The unit owner cooperated with corporation once she was notified of her tenant’s behaviour by the corporation in June 2021. She delivered a N7 Notice to End the Tenancy for Causing Serious Problems in the Rental to the tenant the very next day and applied to the Landlord and Tenant Board for an urgent hearing. The owner’s request for an expedited hearing was denied and there no was no date for the eviction hearing at the time of the decision. The unit owner also agreed to pay for the cost of additional security guard to specifically monitor the tenant. The corporation was required to incur the costs of pursuing the application. The corporation was successful and sought to recover its costs from the unit owner and tenant. The corporation’s governing documents provided that a unit owner must indemnify and save harmless the corporation against any loss, cost, damage or injury caused to the common elements or other units because of the willful or unlawful act or omission or breach of the rules by the owner or any resident or occupant of the unit.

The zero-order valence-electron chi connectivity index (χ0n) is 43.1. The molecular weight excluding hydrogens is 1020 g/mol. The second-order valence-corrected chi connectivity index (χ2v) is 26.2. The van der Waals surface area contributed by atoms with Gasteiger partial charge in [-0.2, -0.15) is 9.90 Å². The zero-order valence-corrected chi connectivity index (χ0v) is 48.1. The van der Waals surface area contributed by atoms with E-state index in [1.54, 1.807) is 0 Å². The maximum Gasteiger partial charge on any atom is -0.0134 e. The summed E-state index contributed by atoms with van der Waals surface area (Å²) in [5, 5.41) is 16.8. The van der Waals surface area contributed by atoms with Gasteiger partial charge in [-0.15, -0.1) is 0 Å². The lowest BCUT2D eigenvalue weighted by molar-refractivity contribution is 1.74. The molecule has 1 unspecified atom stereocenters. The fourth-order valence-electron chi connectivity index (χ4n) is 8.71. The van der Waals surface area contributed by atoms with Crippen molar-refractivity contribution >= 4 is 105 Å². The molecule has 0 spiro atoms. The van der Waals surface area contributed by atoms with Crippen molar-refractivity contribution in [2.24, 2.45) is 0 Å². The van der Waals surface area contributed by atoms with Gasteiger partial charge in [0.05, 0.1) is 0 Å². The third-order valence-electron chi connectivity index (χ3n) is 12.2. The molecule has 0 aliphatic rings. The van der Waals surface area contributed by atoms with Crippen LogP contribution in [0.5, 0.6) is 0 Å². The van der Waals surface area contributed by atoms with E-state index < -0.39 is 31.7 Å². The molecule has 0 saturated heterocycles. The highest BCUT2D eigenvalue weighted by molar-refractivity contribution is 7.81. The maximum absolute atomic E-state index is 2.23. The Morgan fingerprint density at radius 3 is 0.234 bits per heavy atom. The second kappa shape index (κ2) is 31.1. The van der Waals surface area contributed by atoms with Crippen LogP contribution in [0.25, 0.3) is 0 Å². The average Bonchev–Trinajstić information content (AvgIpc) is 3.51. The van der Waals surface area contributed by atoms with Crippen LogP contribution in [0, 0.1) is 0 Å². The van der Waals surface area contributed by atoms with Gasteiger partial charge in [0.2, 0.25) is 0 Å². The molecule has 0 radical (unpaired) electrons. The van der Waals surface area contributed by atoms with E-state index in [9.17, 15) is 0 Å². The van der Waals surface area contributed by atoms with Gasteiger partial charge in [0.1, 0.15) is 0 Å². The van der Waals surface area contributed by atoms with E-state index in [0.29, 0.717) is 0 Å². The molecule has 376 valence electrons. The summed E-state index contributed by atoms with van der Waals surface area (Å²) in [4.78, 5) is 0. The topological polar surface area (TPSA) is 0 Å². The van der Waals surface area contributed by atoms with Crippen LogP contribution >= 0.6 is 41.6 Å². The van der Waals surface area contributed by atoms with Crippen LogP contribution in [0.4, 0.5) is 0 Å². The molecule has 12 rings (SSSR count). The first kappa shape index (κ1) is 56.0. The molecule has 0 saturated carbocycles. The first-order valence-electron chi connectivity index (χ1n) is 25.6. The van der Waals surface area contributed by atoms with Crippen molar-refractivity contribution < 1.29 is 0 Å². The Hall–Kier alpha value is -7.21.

The unit owner argued that she should not be personally liable for any cost awards, including that:
(i) She fully cooperated with the corporation and took immediate steps to have the tenant evicted, but her request for an expedited hearing was denied. She also provided an undertaking to proceed expeditiously with the eviction hearing and paid for added security; and
(ii) The application proceeding was unnecessary once the tenant was arrested, and the police advised that he was not permitted back into the building.
The court sympathized with the unit owner for cooperating with the corporation and taking steps to have the tenant removed from the unit but determined that it was unfair to the other unit owners to be responsible for the costs of the application which was required to compel the tenant to comply. The court also found that the application was necessary because there was no information before the court to show whether the tenant may be permitted to return to the building.
The court awarded costs of $10,000 for the application, payable by the unit owner and tenant jointly and severally. The unit owner in this case will likely be responsible for the entire cost award unless she can recover some of the costs from her tenant.
Unit owners are ultimately responsible for their occupant’s conduct even when an owner cooperates and takes reasonable steps to obtain their tenant’s compliance. This protects other innocent owners because it is not fair that other owners are responsible for one resident’s misconduct. Condominium corporations should notify owners early when there are rule violations so owners may take necessary steps to resolve the problem. Doing so will help justify the corporation’s next enforcement.